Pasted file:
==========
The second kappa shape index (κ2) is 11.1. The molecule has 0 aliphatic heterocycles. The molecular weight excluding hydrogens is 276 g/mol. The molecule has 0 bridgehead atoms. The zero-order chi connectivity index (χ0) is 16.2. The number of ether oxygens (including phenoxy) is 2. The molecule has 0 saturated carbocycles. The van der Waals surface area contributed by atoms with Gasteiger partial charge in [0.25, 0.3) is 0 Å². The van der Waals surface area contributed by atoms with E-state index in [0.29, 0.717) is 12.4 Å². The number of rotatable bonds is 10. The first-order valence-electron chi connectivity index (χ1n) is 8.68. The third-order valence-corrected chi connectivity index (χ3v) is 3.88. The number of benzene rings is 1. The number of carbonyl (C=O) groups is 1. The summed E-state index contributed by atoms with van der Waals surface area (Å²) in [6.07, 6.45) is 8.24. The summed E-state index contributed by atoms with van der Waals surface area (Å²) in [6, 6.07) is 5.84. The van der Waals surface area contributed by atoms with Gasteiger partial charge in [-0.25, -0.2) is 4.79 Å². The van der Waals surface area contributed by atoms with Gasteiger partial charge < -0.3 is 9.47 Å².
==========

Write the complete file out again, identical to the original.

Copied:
The second kappa shape index (κ2) is 11.1. The molecule has 0 aliphatic heterocycles. The molecular weight excluding hydrogens is 276 g/mol. The molecule has 0 bridgehead atoms. The zero-order chi connectivity index (χ0) is 16.2. The number of ether oxygens (including phenoxy) is 2. The molecule has 0 saturated carbocycles. The van der Waals surface area contributed by atoms with Gasteiger partial charge in [0.25, 0.3) is 0 Å². The van der Waals surface area contributed by atoms with E-state index in [0.29, 0.717) is 12.4 Å². The number of rotatable bonds is 10. The first-order valence-electron chi connectivity index (χ1n) is 8.68. The third-order valence-corrected chi connectivity index (χ3v) is 3.88. The number of benzene rings is 1. The number of carbonyl (C=O) groups is 1. The summed E-state index contributed by atoms with van der Waals surface area (Å²) in [6.07, 6.45) is 8.24. The summed E-state index contributed by atoms with van der Waals surface area (Å²) in [6, 6.07) is 5.84. The van der Waals surface area contributed by atoms with Gasteiger partial charge in [-0.25, -0.2) is 4.79 Å². The van der Waals surface area contributed by atoms with Gasteiger partial charge < -0.3 is 9.47 Å².